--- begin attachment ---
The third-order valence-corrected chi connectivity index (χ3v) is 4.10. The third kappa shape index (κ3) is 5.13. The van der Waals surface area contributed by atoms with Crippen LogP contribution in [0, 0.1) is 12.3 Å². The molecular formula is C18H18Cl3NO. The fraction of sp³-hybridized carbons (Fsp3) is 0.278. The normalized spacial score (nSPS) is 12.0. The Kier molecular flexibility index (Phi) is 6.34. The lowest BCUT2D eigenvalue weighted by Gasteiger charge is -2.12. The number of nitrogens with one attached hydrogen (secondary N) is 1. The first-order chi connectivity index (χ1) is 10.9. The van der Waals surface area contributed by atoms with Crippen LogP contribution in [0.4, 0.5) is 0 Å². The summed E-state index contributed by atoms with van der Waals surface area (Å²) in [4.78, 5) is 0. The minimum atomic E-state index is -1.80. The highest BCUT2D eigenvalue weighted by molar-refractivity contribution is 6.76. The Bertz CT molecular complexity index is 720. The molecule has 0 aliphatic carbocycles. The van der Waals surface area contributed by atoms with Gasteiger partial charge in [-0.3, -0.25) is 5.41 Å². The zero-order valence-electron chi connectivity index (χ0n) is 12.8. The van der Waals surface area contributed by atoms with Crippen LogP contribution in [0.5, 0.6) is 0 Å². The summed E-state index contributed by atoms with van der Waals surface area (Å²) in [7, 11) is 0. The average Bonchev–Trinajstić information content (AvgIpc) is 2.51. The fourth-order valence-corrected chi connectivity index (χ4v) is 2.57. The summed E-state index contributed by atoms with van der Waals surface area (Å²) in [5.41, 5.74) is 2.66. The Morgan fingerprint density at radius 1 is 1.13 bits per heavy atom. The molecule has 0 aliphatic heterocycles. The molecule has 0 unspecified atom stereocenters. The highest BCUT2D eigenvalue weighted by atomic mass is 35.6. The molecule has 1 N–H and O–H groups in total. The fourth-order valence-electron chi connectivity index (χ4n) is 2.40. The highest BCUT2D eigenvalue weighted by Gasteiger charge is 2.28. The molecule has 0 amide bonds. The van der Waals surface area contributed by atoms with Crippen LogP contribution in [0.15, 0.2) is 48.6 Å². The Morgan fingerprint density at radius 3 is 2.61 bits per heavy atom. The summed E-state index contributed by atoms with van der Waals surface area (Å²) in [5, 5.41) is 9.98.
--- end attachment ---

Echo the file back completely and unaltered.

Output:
The third-order valence-corrected chi connectivity index (χ3v) is 4.10. The third kappa shape index (κ3) is 5.13. The van der Waals surface area contributed by atoms with Crippen LogP contribution in [0, 0.1) is 12.3 Å². The molecular formula is C18H18Cl3NO. The fraction of sp³-hybridized carbons (Fsp3) is 0.278. The normalized spacial score (nSPS) is 12.0. The Kier molecular flexibility index (Phi) is 6.34. The lowest BCUT2D eigenvalue weighted by Gasteiger charge is -2.12. The number of nitrogens with one attached hydrogen (secondary N) is 1. The first-order chi connectivity index (χ1) is 10.9. The van der Waals surface area contributed by atoms with Crippen LogP contribution in [0.4, 0.5) is 0 Å². The summed E-state index contributed by atoms with van der Waals surface area (Å²) in [4.78, 5) is 0. The minimum atomic E-state index is -1.80. The highest BCUT2D eigenvalue weighted by molar-refractivity contribution is 6.76. The Bertz CT molecular complexity index is 720. The molecule has 0 aliphatic carbocycles. The van der Waals surface area contributed by atoms with Gasteiger partial charge in [-0.3, -0.25) is 5.41 Å². The zero-order valence-electron chi connectivity index (χ0n) is 12.8. The van der Waals surface area contributed by atoms with Crippen LogP contribution in [0.5, 0.6) is 0 Å². The summed E-state index contributed by atoms with van der Waals surface area (Å²) in [7, 11) is 0. The average Bonchev–Trinajstić information content (AvgIpc) is 2.51. The fourth-order valence-corrected chi connectivity index (χ4v) is 2.57. The summed E-state index contributed by atoms with van der Waals surface area (Å²) in [5.41, 5.74) is 2.66. The Morgan fingerprint density at radius 1 is 1.13 bits per heavy atom. The molecule has 0 aliphatic heterocycles. The molecule has 0 unspecified atom stereocenters. The highest BCUT2D eigenvalue weighted by atomic mass is 35.6. The molecule has 1 N–H and O–H groups in total. The fourth-order valence-electron chi connectivity index (χ4n) is 2.40. The highest BCUT2D eigenvalue weighted by Gasteiger charge is 2.28. The molecule has 0 amide bonds. The van der Waals surface area contributed by atoms with Crippen LogP contribution in [0.15, 0.2) is 48.6 Å². The Morgan fingerprint density at radius 3 is 2.61 bits per heavy atom. The summed E-state index contributed by atoms with van der Waals surface area (Å²) in [5, 5.41) is 9.98.